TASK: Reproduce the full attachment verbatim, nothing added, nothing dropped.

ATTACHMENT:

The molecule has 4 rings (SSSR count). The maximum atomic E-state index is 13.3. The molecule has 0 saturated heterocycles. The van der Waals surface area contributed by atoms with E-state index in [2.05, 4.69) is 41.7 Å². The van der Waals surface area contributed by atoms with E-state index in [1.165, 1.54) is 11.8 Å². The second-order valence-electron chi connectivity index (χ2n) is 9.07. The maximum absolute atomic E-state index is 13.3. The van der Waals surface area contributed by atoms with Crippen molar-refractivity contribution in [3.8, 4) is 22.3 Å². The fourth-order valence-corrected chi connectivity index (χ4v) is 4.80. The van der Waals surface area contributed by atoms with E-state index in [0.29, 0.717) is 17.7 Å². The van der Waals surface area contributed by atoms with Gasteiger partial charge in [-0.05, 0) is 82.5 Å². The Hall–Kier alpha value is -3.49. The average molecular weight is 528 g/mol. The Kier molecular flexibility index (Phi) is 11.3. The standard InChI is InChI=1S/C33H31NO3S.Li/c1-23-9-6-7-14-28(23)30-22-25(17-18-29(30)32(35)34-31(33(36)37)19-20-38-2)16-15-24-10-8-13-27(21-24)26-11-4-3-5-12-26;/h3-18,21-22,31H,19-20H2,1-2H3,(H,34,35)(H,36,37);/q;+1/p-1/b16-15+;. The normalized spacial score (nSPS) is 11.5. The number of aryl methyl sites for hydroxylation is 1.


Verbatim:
The molecule has 4 rings (SSSR count). The maximum atomic E-state index is 13.3. The molecule has 0 saturated heterocycles. The van der Waals surface area contributed by atoms with E-state index in [2.05, 4.69) is 41.7 Å². The van der Waals surface area contributed by atoms with E-state index in [1.165, 1.54) is 11.8 Å². The second-order valence-electron chi connectivity index (χ2n) is 9.07. The maximum absolute atomic E-state index is 13.3. The van der Waals surface area contributed by atoms with Crippen molar-refractivity contribution in [3.8, 4) is 22.3 Å². The fourth-order valence-corrected chi connectivity index (χ4v) is 4.80. The van der Waals surface area contributed by atoms with E-state index in [0.29, 0.717) is 17.7 Å². The van der Waals surface area contributed by atoms with Gasteiger partial charge in [-0.05, 0) is 82.5 Å². The Hall–Kier alpha value is -3.49. The average molecular weight is 528 g/mol. The Kier molecular flexibility index (Phi) is 11.3. The standard InChI is InChI=1S/C33H31NO3S.Li/c1-23-9-6-7-14-28(23)30-22-25(17-18-29(30)32(35)34-31(33(36)37)19-20-38-2)16-15-24-10-8-13-27(21-24)26-11-4-3-5-12-26;/h3-18,21-22,31H,19-20H2,1-2H3,(H,34,35)(H,36,37);/q;+1/p-1/b16-15+;. The normalized spacial score (nSPS) is 11.5. The number of aryl methyl sites for hydroxylation is 1.